IPV6INIT=no, but does anyway on local network
arequipeno at gmail.com
Sat Oct 4 14:15:59 UTC 2008
Gene Heskett wrote:
> How does one go about disabling that?
It's not easy. The Linux kernel automatically assigns a link-local IPv6
address to any interface that's brought up. If you don't want to use
IPv6 at all, you can use /etc/modprobe.conf to prevent the appropriate
module from being loaded. (ISTR that it used to be called net-pf-10,
but that module doesn't seem to exist anymore; I'd try disabling the
To get rid of the IPv6 address on a particular interface, you should be
able to use some variation of 'ip addr ...'.
The only way I know of to prevent the kernel from assigning an address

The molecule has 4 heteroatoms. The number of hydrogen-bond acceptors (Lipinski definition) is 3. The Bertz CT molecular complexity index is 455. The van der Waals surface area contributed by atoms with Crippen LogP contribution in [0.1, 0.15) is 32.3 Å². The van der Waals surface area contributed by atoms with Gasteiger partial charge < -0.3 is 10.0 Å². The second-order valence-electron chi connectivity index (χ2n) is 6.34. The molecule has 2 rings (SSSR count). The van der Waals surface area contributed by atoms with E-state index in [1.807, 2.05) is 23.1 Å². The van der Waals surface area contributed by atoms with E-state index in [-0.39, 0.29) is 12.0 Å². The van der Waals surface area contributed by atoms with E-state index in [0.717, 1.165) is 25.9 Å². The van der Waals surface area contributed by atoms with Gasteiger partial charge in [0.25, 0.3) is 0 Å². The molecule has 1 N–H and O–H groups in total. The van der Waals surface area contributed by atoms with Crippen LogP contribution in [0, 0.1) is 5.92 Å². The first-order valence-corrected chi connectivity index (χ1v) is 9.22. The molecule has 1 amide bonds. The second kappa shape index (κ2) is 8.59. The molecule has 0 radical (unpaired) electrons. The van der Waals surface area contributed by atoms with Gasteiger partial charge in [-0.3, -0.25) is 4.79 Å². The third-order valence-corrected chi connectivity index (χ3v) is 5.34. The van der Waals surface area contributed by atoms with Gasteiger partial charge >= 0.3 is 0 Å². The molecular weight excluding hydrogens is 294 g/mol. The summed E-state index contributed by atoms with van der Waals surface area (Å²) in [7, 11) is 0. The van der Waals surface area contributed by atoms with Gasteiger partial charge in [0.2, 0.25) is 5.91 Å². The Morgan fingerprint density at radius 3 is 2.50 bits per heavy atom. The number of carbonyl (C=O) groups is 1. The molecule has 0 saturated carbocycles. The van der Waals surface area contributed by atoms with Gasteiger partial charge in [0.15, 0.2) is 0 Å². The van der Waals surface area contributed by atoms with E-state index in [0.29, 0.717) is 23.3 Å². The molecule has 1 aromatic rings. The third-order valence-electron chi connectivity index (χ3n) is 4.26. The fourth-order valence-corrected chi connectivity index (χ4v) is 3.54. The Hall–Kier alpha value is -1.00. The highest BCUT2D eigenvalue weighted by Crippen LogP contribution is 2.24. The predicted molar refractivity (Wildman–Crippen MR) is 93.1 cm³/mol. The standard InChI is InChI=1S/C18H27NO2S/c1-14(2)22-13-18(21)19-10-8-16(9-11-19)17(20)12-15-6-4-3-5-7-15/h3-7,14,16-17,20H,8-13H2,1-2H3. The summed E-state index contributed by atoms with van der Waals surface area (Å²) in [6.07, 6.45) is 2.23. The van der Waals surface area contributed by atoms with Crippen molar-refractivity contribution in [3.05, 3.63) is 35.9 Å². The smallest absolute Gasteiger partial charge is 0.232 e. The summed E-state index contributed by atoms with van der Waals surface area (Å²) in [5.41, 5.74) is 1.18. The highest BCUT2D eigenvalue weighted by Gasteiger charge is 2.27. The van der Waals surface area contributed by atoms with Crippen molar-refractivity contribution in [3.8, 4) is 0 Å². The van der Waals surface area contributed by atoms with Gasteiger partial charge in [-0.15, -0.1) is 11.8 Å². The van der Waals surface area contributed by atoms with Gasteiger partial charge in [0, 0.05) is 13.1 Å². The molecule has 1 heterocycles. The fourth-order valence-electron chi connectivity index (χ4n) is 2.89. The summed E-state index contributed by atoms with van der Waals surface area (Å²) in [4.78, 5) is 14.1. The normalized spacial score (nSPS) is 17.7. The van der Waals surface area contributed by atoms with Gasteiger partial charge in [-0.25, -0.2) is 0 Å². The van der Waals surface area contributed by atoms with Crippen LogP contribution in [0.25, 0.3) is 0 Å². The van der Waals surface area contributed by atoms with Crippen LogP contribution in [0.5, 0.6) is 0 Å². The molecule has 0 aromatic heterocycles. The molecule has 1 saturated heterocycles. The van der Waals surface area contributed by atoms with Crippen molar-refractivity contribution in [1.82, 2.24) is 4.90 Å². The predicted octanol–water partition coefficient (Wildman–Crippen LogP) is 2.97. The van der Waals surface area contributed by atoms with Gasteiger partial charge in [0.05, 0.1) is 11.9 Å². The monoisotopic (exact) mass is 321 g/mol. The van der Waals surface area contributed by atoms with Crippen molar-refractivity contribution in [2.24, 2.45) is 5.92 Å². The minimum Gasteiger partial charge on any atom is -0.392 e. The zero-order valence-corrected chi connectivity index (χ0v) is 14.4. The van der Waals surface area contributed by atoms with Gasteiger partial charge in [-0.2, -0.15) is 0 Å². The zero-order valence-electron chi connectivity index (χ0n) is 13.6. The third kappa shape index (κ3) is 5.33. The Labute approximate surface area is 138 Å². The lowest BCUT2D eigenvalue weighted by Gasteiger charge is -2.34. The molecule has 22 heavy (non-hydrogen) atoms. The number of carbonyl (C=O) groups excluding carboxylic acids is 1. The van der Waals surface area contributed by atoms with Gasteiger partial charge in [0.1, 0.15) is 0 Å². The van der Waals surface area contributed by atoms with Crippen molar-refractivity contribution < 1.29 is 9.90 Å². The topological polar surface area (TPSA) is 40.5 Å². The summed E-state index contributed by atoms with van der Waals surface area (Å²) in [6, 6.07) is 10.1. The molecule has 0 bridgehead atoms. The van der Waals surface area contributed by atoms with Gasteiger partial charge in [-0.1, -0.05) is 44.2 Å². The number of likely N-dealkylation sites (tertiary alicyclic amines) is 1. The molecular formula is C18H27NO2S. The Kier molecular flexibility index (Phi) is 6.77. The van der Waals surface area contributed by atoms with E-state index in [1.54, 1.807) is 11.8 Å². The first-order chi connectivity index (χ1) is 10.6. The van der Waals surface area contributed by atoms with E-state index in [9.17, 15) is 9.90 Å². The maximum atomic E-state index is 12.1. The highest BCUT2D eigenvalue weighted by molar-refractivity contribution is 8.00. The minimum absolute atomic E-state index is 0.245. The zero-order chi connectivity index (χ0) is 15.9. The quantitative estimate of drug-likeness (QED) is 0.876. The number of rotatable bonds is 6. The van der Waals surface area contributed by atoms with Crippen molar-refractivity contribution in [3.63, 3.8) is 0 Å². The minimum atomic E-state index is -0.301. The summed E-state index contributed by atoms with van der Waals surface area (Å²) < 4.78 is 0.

when an interface is brought up is to set the MTU to a ridiculously low
value before bringing the interface up. If the MTU is too low for IPv6
to work, the kernel won't assign the address. Once the interface is up,
you can set the MTU back to what you want and assign an IPv4 address (if
desired). Needless to say, this is an ugly hack, and it's not supported
by the networking scripts.
Ian Pilcher arequipeno at gmail.com
More information about the users